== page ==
Thursday, May 28, 2020

Moab, UT

58.8 F

    WIC available to all who are eligible

    Featured Stories

    Arches, Canyonlands to reopen May 29

    Arches and Canyonlands national parks will partially reopen to the public at the end of the month, according to a spokesperson for the parks, following guidance from the Centers for Disease Control and Prevention and state and local public health authorities.

    The party is over at Imagination Station art supply store

    Cindy Sue Hunter serves a customer at her art supply store, Imagination Station, which has been reconfigured to allow shoppers to do what Hunter calls “door shopping."

    Lionsback Resort: City of Moab seeks help from Utah Supreme Court

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    Doug McMurdo
    Doug McMurdo
    Editor Doug McMurdo reports on news out of the Moab City Center, tourism, courts, change of government and more.

    Program not included in the federal government’s final public charge rule, available regardless of immigration status

    Photo courtesy of Beeki/Wikimedia Commons

    Many immigrants in Utah question how recent changes to the public charge rule will affect their families. WIC, the supplemental nutrition program for women, infants and children, is not included in the rule. Pregnant women, newborns and children up to the age 5 may fully participate in the WIC program regardless of immigration or citizenship status, according to a statement from the Utah Department of Health.

    For more than four decades, WIC has provided early and targeted nutrition for women and children, officials say. WIC complements efforts by SNAP and Medicaid to ensure healthy pregnancies, positive birth outcomes and early child development. When families lose access to these programs, children lose access to preventative health measures that can mitigate significant health conditions or poor health later in life. WIC provides eligible participants with nutrition support and resources that improve health outcomes, according to UDOH.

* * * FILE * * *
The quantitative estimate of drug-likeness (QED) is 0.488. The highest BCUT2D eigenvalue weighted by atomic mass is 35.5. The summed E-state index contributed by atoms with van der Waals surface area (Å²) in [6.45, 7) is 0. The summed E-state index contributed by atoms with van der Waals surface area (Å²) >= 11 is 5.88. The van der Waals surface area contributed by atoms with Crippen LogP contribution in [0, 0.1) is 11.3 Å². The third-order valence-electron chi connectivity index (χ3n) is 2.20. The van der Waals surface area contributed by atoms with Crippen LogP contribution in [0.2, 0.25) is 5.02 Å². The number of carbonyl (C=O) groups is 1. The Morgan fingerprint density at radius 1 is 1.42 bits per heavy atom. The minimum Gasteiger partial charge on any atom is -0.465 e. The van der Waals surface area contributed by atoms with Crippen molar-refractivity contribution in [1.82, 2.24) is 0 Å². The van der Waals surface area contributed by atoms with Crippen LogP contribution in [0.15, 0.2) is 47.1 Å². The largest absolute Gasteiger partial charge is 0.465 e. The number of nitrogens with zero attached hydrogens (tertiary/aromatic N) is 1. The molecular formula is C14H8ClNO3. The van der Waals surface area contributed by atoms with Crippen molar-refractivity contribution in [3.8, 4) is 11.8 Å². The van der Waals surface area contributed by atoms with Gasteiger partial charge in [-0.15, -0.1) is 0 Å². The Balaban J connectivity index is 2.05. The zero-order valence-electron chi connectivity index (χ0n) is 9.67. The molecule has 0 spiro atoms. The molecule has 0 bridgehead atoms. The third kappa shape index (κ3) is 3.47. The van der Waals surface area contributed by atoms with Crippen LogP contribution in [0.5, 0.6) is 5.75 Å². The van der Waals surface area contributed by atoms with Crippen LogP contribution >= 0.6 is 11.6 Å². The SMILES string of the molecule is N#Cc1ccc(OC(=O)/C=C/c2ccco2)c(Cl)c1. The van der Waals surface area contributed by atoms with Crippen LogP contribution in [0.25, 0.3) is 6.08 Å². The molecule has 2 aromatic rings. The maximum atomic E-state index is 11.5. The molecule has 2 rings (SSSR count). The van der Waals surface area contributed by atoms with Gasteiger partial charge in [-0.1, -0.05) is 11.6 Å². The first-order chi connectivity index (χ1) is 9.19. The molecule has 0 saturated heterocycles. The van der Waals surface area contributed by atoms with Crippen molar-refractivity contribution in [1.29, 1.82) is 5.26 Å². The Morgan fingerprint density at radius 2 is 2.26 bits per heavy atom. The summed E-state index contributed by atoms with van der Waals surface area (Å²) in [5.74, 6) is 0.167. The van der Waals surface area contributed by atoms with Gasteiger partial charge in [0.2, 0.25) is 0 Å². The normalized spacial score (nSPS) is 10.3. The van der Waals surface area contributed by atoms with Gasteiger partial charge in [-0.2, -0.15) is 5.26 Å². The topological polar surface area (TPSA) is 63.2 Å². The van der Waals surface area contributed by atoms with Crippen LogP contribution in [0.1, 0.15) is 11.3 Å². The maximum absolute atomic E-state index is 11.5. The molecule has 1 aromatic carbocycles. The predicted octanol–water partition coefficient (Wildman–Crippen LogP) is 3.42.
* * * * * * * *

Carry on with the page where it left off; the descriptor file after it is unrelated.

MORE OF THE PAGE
People currently on WIC should continue participation. People who were on WIC in the past can reapply. And people who have not previously received WIC benefits can sign up without fear of negative consequence. The final rule clarifies that WIC participation will not be considered in a public charge determination conducted in the United States, even though other vital programs like SNAP and Medicaid are affected. The final rule does not permit public charge consideration of Medicaid benefits if the immigrant is younger than 21 years of age, or a pregnant woman (including a postpartum period of 60 days), according to UDOH.

    WIC clinics and agencies do not inquire or collect information about a participant’s immigration or citizenship status. In compliance with federal regulations, they do not share any personal information with outside agencies, including immigration authorities. Refugees, asylees, and VAWA (Violence Against Women Act) self-petitioners are protected and not subject to public charge determinations, according to UDOH.

    For more information visit the National WIC Association website or call 1-877-WIC-KIDS to speak to someone locally.

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